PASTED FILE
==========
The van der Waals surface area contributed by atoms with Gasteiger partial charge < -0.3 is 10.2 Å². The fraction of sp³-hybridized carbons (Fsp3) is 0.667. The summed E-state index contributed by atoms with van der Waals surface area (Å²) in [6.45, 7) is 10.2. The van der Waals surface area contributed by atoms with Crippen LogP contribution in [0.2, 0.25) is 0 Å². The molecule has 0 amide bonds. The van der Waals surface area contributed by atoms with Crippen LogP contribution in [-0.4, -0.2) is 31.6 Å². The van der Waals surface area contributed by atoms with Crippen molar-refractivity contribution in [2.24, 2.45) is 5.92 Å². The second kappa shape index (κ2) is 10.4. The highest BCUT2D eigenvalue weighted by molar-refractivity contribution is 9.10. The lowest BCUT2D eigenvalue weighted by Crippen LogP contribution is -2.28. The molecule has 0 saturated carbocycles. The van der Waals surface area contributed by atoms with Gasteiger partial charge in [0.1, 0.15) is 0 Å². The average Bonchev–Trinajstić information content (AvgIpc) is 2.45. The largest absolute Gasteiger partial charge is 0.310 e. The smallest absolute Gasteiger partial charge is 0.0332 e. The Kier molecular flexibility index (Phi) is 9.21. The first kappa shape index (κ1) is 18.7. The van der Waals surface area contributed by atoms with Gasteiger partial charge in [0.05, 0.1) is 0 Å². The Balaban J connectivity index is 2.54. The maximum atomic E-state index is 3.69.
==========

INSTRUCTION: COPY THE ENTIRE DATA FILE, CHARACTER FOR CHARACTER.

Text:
The van der Waals surface area contributed by atoms with Gasteiger partial charge < -0.3 is 10.2 Å². The fraction of sp³-hybridized carbons (Fsp3) is 0.667. The summed E-state index contributed by atoms with van der Waals surface area (Å²) in [6.45, 7) is 10.2. The van der Waals surface area contributed by atoms with Crippen LogP contribution in [0.2, 0.25) is 0 Å². The molecule has 0 amide bonds. The van der Waals surface area contributed by atoms with Crippen LogP contribution in [-0.4, -0.2) is 31.6 Å². The van der Waals surface area contributed by atoms with Crippen molar-refractivity contribution in [2.24, 2.45) is 5.92 Å². The second kappa shape index (κ2) is 10.4. The highest BCUT2D eigenvalue weighted by molar-refractivity contribution is 9.10. The lowest BCUT2D eigenvalue weighted by Crippen LogP contribution is -2.28. The molecule has 0 saturated carbocycles. The van der Waals surface area contributed by atoms with Gasteiger partial charge in [0.1, 0.15) is 0 Å². The average Bonchev–Trinajstić information content (AvgIpc) is 2.45. The largest absolute Gasteiger partial charge is 0.310 e. The smallest absolute Gasteiger partial charge is 0.0332 e. The Kier molecular flexibility index (Phi) is 9.21. The first kappa shape index (κ1) is 18.7. The van der Waals surface area contributed by atoms with Gasteiger partial charge in [0.05, 0.1) is 0 Å². The Balaban J connectivity index is 2.54. The maximum atomic E-state index is 3.69.